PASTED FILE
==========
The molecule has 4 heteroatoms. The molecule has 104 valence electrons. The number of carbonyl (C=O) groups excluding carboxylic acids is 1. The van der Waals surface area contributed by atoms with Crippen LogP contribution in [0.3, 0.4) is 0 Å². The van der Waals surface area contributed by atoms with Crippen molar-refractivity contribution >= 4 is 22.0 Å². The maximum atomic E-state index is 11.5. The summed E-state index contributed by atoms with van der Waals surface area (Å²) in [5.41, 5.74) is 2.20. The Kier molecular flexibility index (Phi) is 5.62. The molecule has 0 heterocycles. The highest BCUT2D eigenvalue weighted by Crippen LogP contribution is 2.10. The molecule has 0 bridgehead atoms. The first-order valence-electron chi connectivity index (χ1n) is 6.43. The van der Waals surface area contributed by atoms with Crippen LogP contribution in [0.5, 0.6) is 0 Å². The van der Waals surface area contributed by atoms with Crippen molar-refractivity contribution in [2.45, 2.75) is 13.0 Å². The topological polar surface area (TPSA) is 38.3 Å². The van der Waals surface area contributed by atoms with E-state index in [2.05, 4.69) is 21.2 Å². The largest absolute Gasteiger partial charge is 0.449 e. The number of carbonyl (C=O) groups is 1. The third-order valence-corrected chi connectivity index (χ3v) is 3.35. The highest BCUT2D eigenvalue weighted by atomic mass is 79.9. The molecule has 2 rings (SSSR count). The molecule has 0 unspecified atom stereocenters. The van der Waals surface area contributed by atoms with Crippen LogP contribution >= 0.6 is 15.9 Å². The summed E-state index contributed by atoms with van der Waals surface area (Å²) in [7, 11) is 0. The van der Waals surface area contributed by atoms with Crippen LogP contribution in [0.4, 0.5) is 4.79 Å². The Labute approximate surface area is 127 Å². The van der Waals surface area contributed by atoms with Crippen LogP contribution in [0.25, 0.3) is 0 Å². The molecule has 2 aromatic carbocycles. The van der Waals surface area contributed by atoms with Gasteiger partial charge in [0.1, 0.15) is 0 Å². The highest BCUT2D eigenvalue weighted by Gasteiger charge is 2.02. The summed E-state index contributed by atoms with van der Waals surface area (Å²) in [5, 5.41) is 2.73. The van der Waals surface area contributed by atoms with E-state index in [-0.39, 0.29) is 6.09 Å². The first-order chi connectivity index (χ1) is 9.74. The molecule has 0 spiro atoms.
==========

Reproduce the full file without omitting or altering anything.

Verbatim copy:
The molecule has 4 heteroatoms. The molecule has 104 valence electrons. The number of carbonyl (C=O) groups excluding carboxylic acids is 1. The van der Waals surface area contributed by atoms with Crippen LogP contribution in [0.3, 0.4) is 0 Å². The van der Waals surface area contributed by atoms with Crippen molar-refractivity contribution >= 4 is 22.0 Å². The maximum atomic E-state index is 11.5. The summed E-state index contributed by atoms with van der Waals surface area (Å²) in [5.41, 5.74) is 2.20. The Kier molecular flexibility index (Phi) is 5.62. The molecule has 0 heterocycles. The highest BCUT2D eigenvalue weighted by Crippen LogP contribution is 2.10. The molecule has 0 bridgehead atoms. The first-order valence-electron chi connectivity index (χ1n) is 6.43. The van der Waals surface area contributed by atoms with Crippen LogP contribution in [0.5, 0.6) is 0 Å². The van der Waals surface area contributed by atoms with Crippen molar-refractivity contribution in [2.45, 2.75) is 13.0 Å². The topological polar surface area (TPSA) is 38.3 Å². The van der Waals surface area contributed by atoms with E-state index in [2.05, 4.69) is 21.2 Å². The largest absolute Gasteiger partial charge is 0.449 e. The number of carbonyl (C=O) groups is 1. The third-order valence-corrected chi connectivity index (χ3v) is 3.35. The highest BCUT2D eigenvalue weighted by atomic mass is 79.9. The molecule has 2 rings (SSSR count). The molecule has 0 unspecified atom stereocenters. The van der Waals surface area contributed by atoms with Crippen LogP contribution >= 0.6 is 15.9 Å². The summed E-state index contributed by atoms with van der Waals surface area (Å²) in [7, 11) is 0. The van der Waals surface area contributed by atoms with Crippen LogP contribution in [0.4, 0.5) is 4.79 Å². The Labute approximate surface area is 127 Å². The van der Waals surface area contributed by atoms with Crippen LogP contribution in [0.25, 0.3) is 0 Å². The molecule has 2 aromatic carbocycles. The van der Waals surface area contributed by atoms with Gasteiger partial charge in [0.1, 0.15) is 0 Å². The highest BCUT2D eigenvalue weighted by Gasteiger charge is 2.02. The summed E-state index contributed by atoms with van der Waals surface area (Å²) in [5, 5.41) is 2.73. The van der Waals surface area contributed by atoms with E-state index in [-0.39, 0.29) is 6.09 Å². The first-order chi connectivity index (χ1) is 9.74. The molecule has 0 spiro atoms.